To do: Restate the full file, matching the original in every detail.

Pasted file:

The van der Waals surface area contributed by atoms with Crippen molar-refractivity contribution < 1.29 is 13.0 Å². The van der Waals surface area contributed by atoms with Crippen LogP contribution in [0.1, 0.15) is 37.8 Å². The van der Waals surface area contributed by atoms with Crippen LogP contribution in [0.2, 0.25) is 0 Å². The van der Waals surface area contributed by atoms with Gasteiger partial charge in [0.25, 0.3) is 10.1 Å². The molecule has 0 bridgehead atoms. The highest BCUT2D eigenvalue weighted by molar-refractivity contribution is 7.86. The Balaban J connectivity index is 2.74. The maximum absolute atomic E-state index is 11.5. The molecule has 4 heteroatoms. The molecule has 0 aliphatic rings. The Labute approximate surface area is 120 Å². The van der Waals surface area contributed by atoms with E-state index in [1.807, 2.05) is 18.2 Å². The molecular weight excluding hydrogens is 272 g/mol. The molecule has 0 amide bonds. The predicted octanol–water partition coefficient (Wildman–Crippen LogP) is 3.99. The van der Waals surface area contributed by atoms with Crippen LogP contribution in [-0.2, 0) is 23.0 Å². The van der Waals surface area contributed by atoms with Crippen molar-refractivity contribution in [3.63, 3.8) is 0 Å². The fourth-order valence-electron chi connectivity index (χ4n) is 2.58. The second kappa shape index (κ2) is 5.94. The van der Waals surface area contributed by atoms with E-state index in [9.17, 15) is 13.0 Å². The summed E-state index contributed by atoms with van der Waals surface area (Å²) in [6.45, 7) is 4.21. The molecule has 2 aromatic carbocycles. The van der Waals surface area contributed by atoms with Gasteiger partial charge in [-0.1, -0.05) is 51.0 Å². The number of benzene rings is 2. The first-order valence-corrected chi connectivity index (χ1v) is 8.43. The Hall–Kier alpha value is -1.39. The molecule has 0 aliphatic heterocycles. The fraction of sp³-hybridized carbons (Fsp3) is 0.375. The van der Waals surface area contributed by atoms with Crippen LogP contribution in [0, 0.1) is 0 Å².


The van der Waals surface area contributed by atoms with Crippen molar-refractivity contribution < 1.29 is 13.0 Å². The van der Waals surface area contributed by atoms with Crippen LogP contribution in [0.1, 0.15) is 37.8 Å². The van der Waals surface area contributed by atoms with Crippen LogP contribution in [0.2, 0.25) is 0 Å². The van der Waals surface area contributed by atoms with Gasteiger partial charge in [0.25, 0.3) is 10.1 Å². The molecule has 0 bridgehead atoms. The highest BCUT2D eigenvalue weighted by molar-refractivity contribution is 7.86. The Balaban J connectivity index is 2.74. The maximum absolute atomic E-state index is 11.5. The molecule has 4 heteroatoms. The molecule has 0 aliphatic rings. The Labute approximate surface area is 120 Å². The van der Waals surface area contributed by atoms with E-state index in [1.807, 2.05) is 18.2 Å². The molecular weight excluding hydrogens is 272 g/mol. The molecule has 0 amide bonds. The predicted octanol–water partition coefficient (Wildman–Crippen LogP) is 3.99. The van der Waals surface area contributed by atoms with Crippen LogP contribution in [-0.2, 0) is 23.0 Å². The van der Waals surface area contributed by atoms with Crippen molar-refractivity contribution in [3.63, 3.8) is 0 Å². The fourth-order valence-electron chi connectivity index (χ4n) is 2.58. The second kappa shape index (κ2) is 5.94. The van der Waals surface area contributed by atoms with E-state index in [9.17, 15) is 13.0 Å². The summed E-state index contributed by atoms with van der Waals surface area (Å²) in [6.45, 7) is 4.21. The molecule has 2 aromatic carbocycles. The van der Waals surface area contributed by atoms with Gasteiger partial charge in [-0.1, -0.05) is 51.0 Å². The number of benzene rings is 2. The first-order valence-corrected chi connectivity index (χ1v) is 8.43. The Hall–Kier alpha value is -1.39. The molecule has 0 aliphatic heterocycles. The fraction of sp³-hybridized carbons (Fsp3) is 0.375. The van der Waals surface area contributed by atoms with Crippen LogP contribution in [0, 0.1) is 0 Å².